Friday, August 28, 2015

Many black men are positive role models

New program will allow unsung black heroes to share their stories of community service.

Many black men are positive role models

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Charles W. Bowser mentored a virtual Who´s Who of the city´s most successful black politicians. With programs like the Campaign for Black Male Engagement, there may be many more to come.
Charles W. Bowser mentored a virtual Who's Who of the city's most successful black politicians. With programs like the Campaign for Black Male Engagement, there may be many more to come.

Kudos to the Knight Foundation for becoming a partner in the Open Society Foundation’s Campaign for Black Male Achievement. BME (pronounced “Be Me”) wants to dispel negative stereotypes by recognizing black men and boys who are trying to improve their communities.

“We want to shine a light on the brothers who help others achieve, who involve neighbors, friends and strangers in things that uplift the community,” said Trabian Shorters, a Knight Foundation vice president.

The Open Society said the campaign responds to a growing body of research that shows black males lead increasingly threatened lives. “We believe in communities where black men and boys lead in solutions, participate in decision making, and are fully engaged in all issues and opportunities affecting their communities,” it said.

BME asks black males, 14 and up, to go to www.bmechallenge.org to share their stories about how they are serving their communities and leading others to service. Participants 18 and older will also be eligible to apply for grants to fund community projects. Winners will be selected by the “online BME community.” Currently, the program is only available in Philadelphia and Detroit.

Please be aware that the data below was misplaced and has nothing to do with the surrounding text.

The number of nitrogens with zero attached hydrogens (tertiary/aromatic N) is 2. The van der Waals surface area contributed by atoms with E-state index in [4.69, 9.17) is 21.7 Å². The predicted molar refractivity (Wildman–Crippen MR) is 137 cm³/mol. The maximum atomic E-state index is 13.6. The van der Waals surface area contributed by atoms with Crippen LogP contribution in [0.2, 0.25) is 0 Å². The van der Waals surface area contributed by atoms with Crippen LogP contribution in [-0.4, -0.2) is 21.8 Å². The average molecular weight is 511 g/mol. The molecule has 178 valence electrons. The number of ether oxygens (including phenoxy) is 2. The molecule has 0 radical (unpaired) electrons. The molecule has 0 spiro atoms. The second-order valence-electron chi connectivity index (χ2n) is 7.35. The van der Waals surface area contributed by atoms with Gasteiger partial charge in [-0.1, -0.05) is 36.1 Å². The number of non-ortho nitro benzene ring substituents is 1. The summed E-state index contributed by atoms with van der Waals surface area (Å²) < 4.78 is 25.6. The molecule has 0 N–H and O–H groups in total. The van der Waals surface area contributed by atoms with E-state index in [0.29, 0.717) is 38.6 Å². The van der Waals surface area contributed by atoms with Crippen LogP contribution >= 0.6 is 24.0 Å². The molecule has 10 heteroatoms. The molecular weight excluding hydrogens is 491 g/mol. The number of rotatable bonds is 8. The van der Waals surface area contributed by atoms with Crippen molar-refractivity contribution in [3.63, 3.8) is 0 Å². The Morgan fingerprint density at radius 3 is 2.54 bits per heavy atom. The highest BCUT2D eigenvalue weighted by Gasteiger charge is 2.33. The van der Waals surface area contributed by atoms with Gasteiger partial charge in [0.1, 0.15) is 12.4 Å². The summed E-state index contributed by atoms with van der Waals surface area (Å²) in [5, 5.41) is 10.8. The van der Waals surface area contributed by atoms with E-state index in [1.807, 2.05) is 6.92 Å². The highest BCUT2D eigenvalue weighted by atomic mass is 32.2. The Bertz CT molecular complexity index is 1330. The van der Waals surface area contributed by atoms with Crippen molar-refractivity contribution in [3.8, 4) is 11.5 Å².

An invitation to participants said, “We just want to share stories about the good things that black males do for their community, how you serve your neighborhood and your city, and how you inspire others to join you. … you may not always realize that you are an example for the future leaders of our communities.”

Shorters said he and other black men have become too accustomed to commenting on the negative role models in their lives, absent fathers in particular. One day, he said, he was confronted by a woman who asked, “You didn’t have a grandfather, an uncle; your mom never dated a man who showed you the right way to go?” He said it was as if the woman had switched on a light.

“I had become so used to focusing on what was missing that I neglected what was there,” said Shorters. The BME program will shine a light on black men who too often get little or no recognition for their work.

 

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